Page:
The Fourth of July is almost here (I have yet to see the new Independence Day sequel, despite the negative reception). Anyhow, I forgot to give my thoughts on two movies that came out last month–Genius, starring Jude Law as Thomas Wolfe and Colin Firth as his editor Max Perkins. I have heard some not-so-good reception. With them leading a great cast, however, it seems something I would like to see. The other is Hunting for the Wilderpeople, which premiered at this year’s Sundance with positive feedback. Nothing much too say but…it looks funny as hell.
July seems to be a month of reboots, sequels, and book adaptations. Unfortunately, there is not much to look forward to. Here are my thoughts on what has yet to come out.
The BFG – I think I’m in for a treat right here! Steven Spielberg is back to direct a family film after 25 years. Reuniting with the writer and producer of E.T.—the recently deceased Melissa Matheson and Frank Marshall—they bring Roald Dahl’s beloved 1982 novel to pure life. It follows a girl carried away by a giant to a world unlike she has ever seen before. To her surprise, he happens to be a Big Friendly Giant (hence the title). Fresh from winning an Oscar for his brilliant turn in Bridge of Spies, Mark Rylance plays the title character through motion capture. He is nothing short of perfect!
The Legend of Tarzan – Everyone has heard of Tarzan; from the films starring Johnny Weissmuller to the 1999 Disney animated classic (which I’m a big fan of). Alexander Skarsgård is the first Tarzan to wear cargo shorts instead of his trademark “special underwear”. He leads a stellar cast including Margot Robbie as Jane, Samuel L. Jackson, and Christoph Waltz. Directed by David Yates (director of the final four Harry Potter films and the upcoming Fantastic Beasts and Where to Find Them), this seems to be more than just another origin story. Even though it hasn’t been getting good reception so far, it might be fun.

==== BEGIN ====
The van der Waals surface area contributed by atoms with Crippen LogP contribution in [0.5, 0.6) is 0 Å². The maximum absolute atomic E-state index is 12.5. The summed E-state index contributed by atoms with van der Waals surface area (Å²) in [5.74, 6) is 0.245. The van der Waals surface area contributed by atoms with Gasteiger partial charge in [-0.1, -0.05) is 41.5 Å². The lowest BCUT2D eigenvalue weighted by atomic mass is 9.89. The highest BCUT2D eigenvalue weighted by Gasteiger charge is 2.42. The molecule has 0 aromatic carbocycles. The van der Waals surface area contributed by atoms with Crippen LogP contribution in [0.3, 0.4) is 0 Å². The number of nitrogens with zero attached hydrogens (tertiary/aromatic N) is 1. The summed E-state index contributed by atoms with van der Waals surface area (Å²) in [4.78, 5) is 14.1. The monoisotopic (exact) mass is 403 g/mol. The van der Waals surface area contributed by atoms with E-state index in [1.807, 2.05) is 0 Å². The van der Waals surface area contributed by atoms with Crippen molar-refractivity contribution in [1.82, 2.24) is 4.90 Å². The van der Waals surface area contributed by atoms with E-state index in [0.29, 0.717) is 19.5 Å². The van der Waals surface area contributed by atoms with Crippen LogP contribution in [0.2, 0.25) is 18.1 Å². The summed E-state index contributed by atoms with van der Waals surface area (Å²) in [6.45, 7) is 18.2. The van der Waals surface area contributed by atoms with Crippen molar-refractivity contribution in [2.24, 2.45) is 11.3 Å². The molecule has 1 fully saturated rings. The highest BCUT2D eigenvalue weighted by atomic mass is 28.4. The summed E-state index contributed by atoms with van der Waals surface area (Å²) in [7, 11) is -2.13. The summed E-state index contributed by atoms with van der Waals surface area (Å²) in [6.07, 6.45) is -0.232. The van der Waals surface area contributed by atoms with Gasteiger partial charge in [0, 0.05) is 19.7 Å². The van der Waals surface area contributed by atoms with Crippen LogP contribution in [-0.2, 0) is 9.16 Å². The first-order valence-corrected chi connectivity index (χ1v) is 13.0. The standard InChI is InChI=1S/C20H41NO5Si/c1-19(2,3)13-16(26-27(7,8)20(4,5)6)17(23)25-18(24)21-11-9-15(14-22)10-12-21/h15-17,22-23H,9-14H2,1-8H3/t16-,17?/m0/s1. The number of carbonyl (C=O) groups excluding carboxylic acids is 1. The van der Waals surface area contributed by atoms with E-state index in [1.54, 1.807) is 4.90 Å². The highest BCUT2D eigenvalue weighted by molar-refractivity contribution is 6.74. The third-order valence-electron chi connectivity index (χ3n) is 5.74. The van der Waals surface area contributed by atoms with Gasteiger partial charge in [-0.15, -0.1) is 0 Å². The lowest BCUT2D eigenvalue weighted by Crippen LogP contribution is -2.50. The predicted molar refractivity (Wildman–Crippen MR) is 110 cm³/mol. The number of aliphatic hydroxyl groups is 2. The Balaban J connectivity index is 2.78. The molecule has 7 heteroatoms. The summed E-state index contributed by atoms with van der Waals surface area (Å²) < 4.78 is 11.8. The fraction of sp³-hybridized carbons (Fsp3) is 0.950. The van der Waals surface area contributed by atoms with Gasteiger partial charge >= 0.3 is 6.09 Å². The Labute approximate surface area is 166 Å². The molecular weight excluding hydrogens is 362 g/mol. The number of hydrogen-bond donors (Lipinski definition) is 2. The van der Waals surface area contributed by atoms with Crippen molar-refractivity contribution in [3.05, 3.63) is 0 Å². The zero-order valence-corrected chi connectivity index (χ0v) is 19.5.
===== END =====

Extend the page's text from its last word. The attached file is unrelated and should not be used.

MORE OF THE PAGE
The Purge: Election Year – Seriously!? Another one!? Of course, having avoided the previous two films (the first one starring Ethan Hawke), I’m going to avoid this film. Same goes with the future ones—if they are made.
Our Kind of Traitor – A couple vacationing in Morocco soon go head-to-head between the Russian mafia and the British Secret Service when asked to give evidence about an MI6 agent. This sounds like your standard thriller. It’s hard not to appreciate the cast—Ewan McGregor, Naomie Harris (Moneypenny!), Stellan Skarsgård, Damien Lewis. Then again, it relies on dialogue than action to carry through the thrills.
The Secret Life of Pets – I guarantee this will make a lot of money, receive positive reception from critics and audiences alike, and become one of the most popular non-PIXAR animated movies of all-time. To me, I don’t care.
Mike and Dave Need Wedding Dates – Zac Efron cannot catch a break. Can he? After the catastrophic nightmare known as Dirty Grandpa, he reunites with co-star Aubrey Plaza to star in another seemingly unfunny comedy centering two immature brothers finding dates to their sister’s wedding in Hawaii. How about using the money to take an actual vacation in Hawaii? Also, what the hell was Anna Kendrick thinking while she signed up to do a movie like this? Every time I see the previews, the pain ensues.